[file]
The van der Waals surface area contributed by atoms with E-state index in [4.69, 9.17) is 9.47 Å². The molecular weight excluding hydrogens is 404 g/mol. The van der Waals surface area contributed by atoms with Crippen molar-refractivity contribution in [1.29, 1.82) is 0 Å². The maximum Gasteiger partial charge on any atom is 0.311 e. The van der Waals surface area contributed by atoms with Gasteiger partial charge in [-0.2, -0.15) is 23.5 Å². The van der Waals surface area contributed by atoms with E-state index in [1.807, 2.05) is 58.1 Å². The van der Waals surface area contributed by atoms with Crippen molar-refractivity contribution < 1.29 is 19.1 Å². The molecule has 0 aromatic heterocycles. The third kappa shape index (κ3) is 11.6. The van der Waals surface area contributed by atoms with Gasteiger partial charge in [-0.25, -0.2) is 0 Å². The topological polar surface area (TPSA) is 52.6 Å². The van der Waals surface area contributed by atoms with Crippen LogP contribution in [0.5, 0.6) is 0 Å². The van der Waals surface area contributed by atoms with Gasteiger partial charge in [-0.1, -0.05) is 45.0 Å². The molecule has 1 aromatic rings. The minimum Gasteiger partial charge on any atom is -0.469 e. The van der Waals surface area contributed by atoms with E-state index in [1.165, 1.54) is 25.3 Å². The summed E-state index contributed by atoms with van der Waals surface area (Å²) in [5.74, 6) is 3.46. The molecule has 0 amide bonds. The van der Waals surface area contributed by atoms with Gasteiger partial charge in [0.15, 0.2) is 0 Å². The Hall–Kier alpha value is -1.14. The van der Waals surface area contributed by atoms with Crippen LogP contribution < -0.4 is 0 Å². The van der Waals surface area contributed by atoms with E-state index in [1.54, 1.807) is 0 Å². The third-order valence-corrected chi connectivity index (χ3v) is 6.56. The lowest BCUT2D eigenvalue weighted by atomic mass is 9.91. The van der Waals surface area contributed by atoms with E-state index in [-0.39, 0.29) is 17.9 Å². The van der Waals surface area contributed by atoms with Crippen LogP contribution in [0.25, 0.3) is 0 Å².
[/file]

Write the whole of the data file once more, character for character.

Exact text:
The van der Waals surface area contributed by atoms with E-state index in [4.69, 9.17) is 9.47 Å². The molecular weight excluding hydrogens is 404 g/mol. The van der Waals surface area contributed by atoms with Crippen molar-refractivity contribution in [1.29, 1.82) is 0 Å². The maximum Gasteiger partial charge on any atom is 0.311 e. The van der Waals surface area contributed by atoms with Gasteiger partial charge in [-0.2, -0.15) is 23.5 Å². The van der Waals surface area contributed by atoms with E-state index in [1.807, 2.05) is 58.1 Å². The van der Waals surface area contributed by atoms with Crippen molar-refractivity contribution < 1.29 is 19.1 Å². The molecule has 0 aromatic heterocycles. The third kappa shape index (κ3) is 11.6. The van der Waals surface area contributed by atoms with Gasteiger partial charge in [-0.25, -0.2) is 0 Å². The topological polar surface area (TPSA) is 52.6 Å². The van der Waals surface area contributed by atoms with Crippen LogP contribution in [0.5, 0.6) is 0 Å². The van der Waals surface area contributed by atoms with Gasteiger partial charge in [-0.1, -0.05) is 45.0 Å². The molecule has 1 aromatic rings. The minimum Gasteiger partial charge on any atom is -0.469 e. The van der Waals surface area contributed by atoms with E-state index in [1.165, 1.54) is 25.3 Å². The summed E-state index contributed by atoms with van der Waals surface area (Å²) in [5.74, 6) is 3.46. The molecule has 0 amide bonds. The van der Waals surface area contributed by atoms with Gasteiger partial charge in [0.15, 0.2) is 0 Å². The Hall–Kier alpha value is -1.14. The van der Waals surface area contributed by atoms with Crippen LogP contribution < -0.4 is 0 Å². The van der Waals surface area contributed by atoms with E-state index in [1.54, 1.807) is 0 Å². The third-order valence-corrected chi connectivity index (χ3v) is 6.56. The lowest BCUT2D eigenvalue weighted by atomic mass is 9.91. The van der Waals surface area contributed by atoms with E-state index in [-0.39, 0.29) is 17.9 Å². The van der Waals surface area contributed by atoms with Crippen LogP contribution in [0.25, 0.3) is 0 Å².